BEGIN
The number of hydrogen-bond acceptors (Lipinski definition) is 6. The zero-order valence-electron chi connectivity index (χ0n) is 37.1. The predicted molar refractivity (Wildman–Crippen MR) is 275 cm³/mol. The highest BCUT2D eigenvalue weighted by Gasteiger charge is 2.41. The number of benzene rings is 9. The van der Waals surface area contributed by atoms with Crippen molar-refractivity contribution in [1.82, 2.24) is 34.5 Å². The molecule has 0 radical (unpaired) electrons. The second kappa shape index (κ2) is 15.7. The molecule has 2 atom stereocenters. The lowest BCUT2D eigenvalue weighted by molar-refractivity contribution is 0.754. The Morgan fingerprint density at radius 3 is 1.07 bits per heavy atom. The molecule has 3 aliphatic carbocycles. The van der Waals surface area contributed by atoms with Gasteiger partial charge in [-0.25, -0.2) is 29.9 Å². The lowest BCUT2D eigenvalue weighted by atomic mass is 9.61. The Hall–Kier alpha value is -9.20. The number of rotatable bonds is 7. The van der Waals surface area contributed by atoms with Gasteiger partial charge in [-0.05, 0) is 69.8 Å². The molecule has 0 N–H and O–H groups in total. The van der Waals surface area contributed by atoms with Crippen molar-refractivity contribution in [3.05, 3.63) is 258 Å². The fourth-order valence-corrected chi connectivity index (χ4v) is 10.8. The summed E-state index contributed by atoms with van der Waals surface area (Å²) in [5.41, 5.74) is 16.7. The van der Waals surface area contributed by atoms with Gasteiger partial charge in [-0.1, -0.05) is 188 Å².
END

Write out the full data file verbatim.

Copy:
The number of hydrogen-bond acceptors (Lipinski definition) is 6. The zero-order valence-electron chi connectivity index (χ0n) is 37.1. The predicted molar refractivity (Wildman–Crippen MR) is 275 cm³/mol. The highest BCUT2D eigenvalue weighted by Gasteiger charge is 2.41. The number of benzene rings is 9. The van der Waals surface area contributed by atoms with Crippen molar-refractivity contribution in [1.82, 2.24) is 34.5 Å². The molecule has 0 radical (unpaired) electrons. The second kappa shape index (κ2) is 15.7. The molecule has 2 atom stereocenters. The lowest BCUT2D eigenvalue weighted by molar-refractivity contribution is 0.754. The Morgan fingerprint density at radius 3 is 1.07 bits per heavy atom. The molecule has 3 aliphatic carbocycles. The van der Waals surface area contributed by atoms with Gasteiger partial charge in [-0.25, -0.2) is 29.9 Å². The lowest BCUT2D eigenvalue weighted by atomic mass is 9.61. The Hall–Kier alpha value is -9.20. The number of rotatable bonds is 7. The van der Waals surface area contributed by atoms with Gasteiger partial charge in [-0.05, 0) is 69.8 Å². The molecule has 0 N–H and O–H groups in total. The van der Waals surface area contributed by atoms with Crippen molar-refractivity contribution in [3.05, 3.63) is 258 Å². The fourth-order valence-corrected chi connectivity index (χ4v) is 10.8. The summed E-state index contributed by atoms with van der Waals surface area (Å²) in [5.41, 5.74) is 16.7. The van der Waals surface area contributed by atoms with Gasteiger partial charge in [-0.1, -0.05) is 188 Å².